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Uzbekistan: A Year Later, Still No Justice for Andijan

U.S., EU Should Impose Visa Ban, Asset Freeze on Top Uzbek Officials

One year after Uzbek government troops gunned down hundreds of unarmed protesters in the city of Andijan, no one has been held accountable for this crime, Human Rights Watch said today. The international community must do more to ensure justice for victims of the massacre, which took place on May 13, 2005.

“The need for a coordinated and forceful international response to the Andijan massacre is more urgent than ever,” said Kenneth Roth, Human Rights Watch’s executive director. “The Uzbek government has done nothing to hold the perpetrators of this atrocity accountable, and the international community has failed to compel the Uzbek authorities do so. The victims deserve no less than full justice.”

In a 10-page briefing paper released today, Human Rights Watch called on the European Union to expand sanctions adopted last autumn against Uzbekistan to include a visa ban on Uzbek President Islam Karimov and several other top officials for their responsibility for the massacre and their failure to ensure justice for that crime. The U.S. government should impose a visa ban to mirror the EU sanctions. In addition, Human Rights Watch called on both the European Union and the United States to freeze the assets of all officials on the visa ban list.

Since the Andijan massacre, the Uzbek government has engaged in a fierce crackdown on human rights defenders, independent journalists and civil society institutions, which has been extensively documented by Human Rights Watch, Amnesty International and other human rights organizations. At the same time, Uzbek authorities have aggressively pursued the forced return of individuals who, fearing persecution, fled Uzbekistan after the violence.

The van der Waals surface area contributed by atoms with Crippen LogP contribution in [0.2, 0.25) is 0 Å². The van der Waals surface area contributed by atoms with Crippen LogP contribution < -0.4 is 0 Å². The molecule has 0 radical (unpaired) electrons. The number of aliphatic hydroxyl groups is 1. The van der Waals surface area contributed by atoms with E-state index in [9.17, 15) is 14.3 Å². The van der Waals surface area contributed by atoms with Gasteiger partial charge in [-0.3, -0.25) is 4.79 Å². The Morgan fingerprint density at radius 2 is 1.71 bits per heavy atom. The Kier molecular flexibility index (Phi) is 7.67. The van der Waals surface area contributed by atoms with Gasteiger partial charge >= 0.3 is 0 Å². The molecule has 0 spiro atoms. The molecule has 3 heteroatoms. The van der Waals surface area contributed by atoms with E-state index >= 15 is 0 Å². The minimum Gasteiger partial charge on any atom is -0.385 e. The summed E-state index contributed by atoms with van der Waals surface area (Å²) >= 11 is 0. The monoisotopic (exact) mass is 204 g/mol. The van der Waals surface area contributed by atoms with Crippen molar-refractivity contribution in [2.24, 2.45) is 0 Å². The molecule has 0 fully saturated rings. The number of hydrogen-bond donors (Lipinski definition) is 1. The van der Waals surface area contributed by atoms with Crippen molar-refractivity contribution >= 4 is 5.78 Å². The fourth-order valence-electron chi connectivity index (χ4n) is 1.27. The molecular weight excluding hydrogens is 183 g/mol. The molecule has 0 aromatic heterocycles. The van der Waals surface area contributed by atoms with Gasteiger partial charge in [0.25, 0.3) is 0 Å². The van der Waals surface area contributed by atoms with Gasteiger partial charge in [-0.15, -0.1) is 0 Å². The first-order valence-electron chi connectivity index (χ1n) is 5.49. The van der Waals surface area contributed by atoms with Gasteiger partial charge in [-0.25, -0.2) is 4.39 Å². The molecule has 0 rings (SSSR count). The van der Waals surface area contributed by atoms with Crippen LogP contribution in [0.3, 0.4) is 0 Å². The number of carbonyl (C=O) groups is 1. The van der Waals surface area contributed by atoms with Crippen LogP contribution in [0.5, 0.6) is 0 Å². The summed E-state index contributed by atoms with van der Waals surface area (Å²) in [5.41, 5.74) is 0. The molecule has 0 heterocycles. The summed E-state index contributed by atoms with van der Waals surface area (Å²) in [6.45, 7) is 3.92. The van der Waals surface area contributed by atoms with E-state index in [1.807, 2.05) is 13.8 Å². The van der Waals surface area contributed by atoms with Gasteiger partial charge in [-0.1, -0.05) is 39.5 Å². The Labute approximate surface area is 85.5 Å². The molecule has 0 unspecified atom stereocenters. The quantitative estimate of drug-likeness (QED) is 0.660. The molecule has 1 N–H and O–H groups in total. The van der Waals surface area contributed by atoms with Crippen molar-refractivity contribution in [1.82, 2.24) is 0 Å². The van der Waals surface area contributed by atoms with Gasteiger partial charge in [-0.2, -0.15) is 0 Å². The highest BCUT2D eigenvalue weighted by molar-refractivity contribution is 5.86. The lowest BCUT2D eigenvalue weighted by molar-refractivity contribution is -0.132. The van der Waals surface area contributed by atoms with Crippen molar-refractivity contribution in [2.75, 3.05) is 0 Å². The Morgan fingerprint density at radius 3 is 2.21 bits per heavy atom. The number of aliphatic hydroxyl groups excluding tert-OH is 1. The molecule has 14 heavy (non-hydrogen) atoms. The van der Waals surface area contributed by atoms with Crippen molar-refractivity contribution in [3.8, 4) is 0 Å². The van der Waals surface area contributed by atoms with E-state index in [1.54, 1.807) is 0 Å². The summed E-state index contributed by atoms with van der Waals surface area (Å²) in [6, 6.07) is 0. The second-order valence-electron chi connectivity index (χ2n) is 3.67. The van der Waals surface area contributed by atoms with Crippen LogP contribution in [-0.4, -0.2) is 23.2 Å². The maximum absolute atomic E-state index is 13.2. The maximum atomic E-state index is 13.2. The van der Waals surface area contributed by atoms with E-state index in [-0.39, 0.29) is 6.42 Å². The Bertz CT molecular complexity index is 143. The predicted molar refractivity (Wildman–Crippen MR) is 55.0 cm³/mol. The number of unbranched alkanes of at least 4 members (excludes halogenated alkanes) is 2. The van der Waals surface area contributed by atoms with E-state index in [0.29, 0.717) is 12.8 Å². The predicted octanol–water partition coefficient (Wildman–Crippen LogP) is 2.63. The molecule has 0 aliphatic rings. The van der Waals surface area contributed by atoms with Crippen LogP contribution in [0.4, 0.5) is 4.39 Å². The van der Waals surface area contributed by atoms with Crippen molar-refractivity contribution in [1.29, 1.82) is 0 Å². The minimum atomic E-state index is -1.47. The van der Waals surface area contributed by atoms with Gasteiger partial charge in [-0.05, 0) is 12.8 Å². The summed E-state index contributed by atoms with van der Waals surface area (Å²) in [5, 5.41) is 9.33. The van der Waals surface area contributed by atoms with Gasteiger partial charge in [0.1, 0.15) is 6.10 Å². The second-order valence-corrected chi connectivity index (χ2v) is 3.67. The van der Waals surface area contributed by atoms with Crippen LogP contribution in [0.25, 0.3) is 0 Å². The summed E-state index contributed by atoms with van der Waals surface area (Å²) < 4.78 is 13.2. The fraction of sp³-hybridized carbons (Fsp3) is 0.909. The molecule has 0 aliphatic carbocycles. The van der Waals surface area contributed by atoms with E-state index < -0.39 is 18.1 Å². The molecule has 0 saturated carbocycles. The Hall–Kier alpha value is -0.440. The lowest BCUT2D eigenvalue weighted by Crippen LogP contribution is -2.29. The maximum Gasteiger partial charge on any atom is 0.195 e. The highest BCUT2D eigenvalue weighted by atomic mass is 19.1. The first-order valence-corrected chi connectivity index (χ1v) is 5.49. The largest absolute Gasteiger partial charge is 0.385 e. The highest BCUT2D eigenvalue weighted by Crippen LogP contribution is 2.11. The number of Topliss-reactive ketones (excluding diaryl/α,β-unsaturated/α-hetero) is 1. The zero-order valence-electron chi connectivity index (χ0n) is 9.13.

“The Uzbek government has spared no effort to silence anyone who dares to speak the truth about what happened in Andijan,” said Roth. “Many human rights defenders who endured all manner of repression in the past have now either had to flee the country or stop their work.”

On May 13, 2005, Uzbek government forces killed hundreds of unarmed protesters as they fled a demonstration in Andijan, in eastern Uzbekistan. To date, the Uzbek government has rejected calls for an independent, international commission of inquiry, covered up the truth behind the massacre, and presided over a series of show trials of hundreds of people allegedly involved in the uprising and protest that followed. The Uzbek authorities have not taken any steps to hold accountable the government forces for the use of force that killed hundreds of people.

“The U.S. and the EU must insist that the Uzbek government accept an independent, international inquiry and end its crackdown,” said Roth. “They must increase the pressure until the Uzbek authorities comply.”

Human Rights Watch also called on the international community to urge governments in the region, particularly Kyrgyzstan, Kazakhstan, Ukraine and Russia, not to forcibly return to Uzbekistan people who would risk torture and persecution there. Governments elsewhere should urgently resettle Uzbek refugees who live in the region and face a risk of forced return.

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